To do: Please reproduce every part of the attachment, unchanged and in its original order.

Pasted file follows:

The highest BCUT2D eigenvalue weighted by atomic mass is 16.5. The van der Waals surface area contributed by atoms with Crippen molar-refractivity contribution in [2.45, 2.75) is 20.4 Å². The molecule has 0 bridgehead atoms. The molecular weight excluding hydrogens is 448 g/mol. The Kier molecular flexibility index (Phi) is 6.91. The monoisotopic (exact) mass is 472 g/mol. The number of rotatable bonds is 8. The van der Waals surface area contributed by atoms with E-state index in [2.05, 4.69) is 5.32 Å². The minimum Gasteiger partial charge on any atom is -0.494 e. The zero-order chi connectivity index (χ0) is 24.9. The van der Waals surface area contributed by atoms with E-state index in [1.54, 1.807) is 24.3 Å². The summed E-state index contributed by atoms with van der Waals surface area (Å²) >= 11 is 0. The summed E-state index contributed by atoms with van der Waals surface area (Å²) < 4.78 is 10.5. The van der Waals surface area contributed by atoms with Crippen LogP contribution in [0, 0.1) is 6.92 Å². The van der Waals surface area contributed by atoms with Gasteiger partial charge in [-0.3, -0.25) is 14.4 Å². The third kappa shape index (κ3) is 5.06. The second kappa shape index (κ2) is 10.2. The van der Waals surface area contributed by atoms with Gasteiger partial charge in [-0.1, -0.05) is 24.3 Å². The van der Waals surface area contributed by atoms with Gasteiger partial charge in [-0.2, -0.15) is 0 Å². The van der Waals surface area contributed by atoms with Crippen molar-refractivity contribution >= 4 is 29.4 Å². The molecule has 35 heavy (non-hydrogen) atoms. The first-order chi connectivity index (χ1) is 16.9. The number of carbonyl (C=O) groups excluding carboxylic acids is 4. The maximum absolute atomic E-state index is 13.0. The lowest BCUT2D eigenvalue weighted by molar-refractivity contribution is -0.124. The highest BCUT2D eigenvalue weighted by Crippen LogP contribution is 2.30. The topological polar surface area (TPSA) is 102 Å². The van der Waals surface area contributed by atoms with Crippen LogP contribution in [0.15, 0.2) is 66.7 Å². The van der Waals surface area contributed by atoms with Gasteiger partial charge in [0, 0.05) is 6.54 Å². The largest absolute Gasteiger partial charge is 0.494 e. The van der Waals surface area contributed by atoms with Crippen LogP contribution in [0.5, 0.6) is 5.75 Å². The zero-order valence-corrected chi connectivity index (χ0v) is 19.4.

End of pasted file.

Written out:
The highest BCUT2D eigenvalue weighted by atomic mass is 16.5. The van der Waals surface area contributed by atoms with Crippen molar-refractivity contribution in [2.45, 2.75) is 20.4 Å². The molecule has 0 bridgehead atoms. The molecular weight excluding hydrogens is 448 g/mol. The Kier molecular flexibility index (Phi) is 6.91. The monoisotopic (exact) mass is 472 g/mol. The number of rotatable bonds is 8. The van der Waals surface area contributed by atoms with E-state index in [2.05, 4.69) is 5.32 Å². The minimum Gasteiger partial charge on any atom is -0.494 e. The zero-order chi connectivity index (χ0) is 24.9. The van der Waals surface area contributed by atoms with E-state index in [1.54, 1.807) is 24.3 Å². The summed E-state index contributed by atoms with van der Waals surface area (Å²) >= 11 is 0. The summed E-state index contributed by atoms with van der Waals surface area (Å²) < 4.78 is 10.5. The van der Waals surface area contributed by atoms with Crippen LogP contribution in [0, 0.1) is 6.92 Å². The van der Waals surface area contributed by atoms with Gasteiger partial charge in [-0.3, -0.25) is 14.4 Å². The third kappa shape index (κ3) is 5.06. The second kappa shape index (κ2) is 10.2. The van der Waals surface area contributed by atoms with Gasteiger partial charge in [-0.1, -0.05) is 24.3 Å². The van der Waals surface area contributed by atoms with Gasteiger partial charge in [-0.2, -0.15) is 0 Å². The van der Waals surface area contributed by atoms with Crippen molar-refractivity contribution >= 4 is 29.4 Å². The molecule has 35 heavy (non-hydrogen) atoms. The first-order chi connectivity index (χ1) is 16.9. The number of carbonyl (C=O) groups excluding carboxylic acids is 4. The maximum absolute atomic E-state index is 13.0. The lowest BCUT2D eigenvalue weighted by molar-refractivity contribution is -0.124. The highest BCUT2D eigenvalue weighted by Crippen LogP contribution is 2.30. The topological polar surface area (TPSA) is 102 Å². The van der Waals surface area contributed by atoms with Crippen LogP contribution in [0.15, 0.2) is 66.7 Å². The van der Waals surface area contributed by atoms with Gasteiger partial charge in [0, 0.05) is 6.54 Å². The largest absolute Gasteiger partial charge is 0.494 e. The van der Waals surface area contributed by atoms with Crippen LogP contribution in [0.5, 0.6) is 5.75 Å². The zero-order valence-corrected chi connectivity index (χ0v) is 19.4.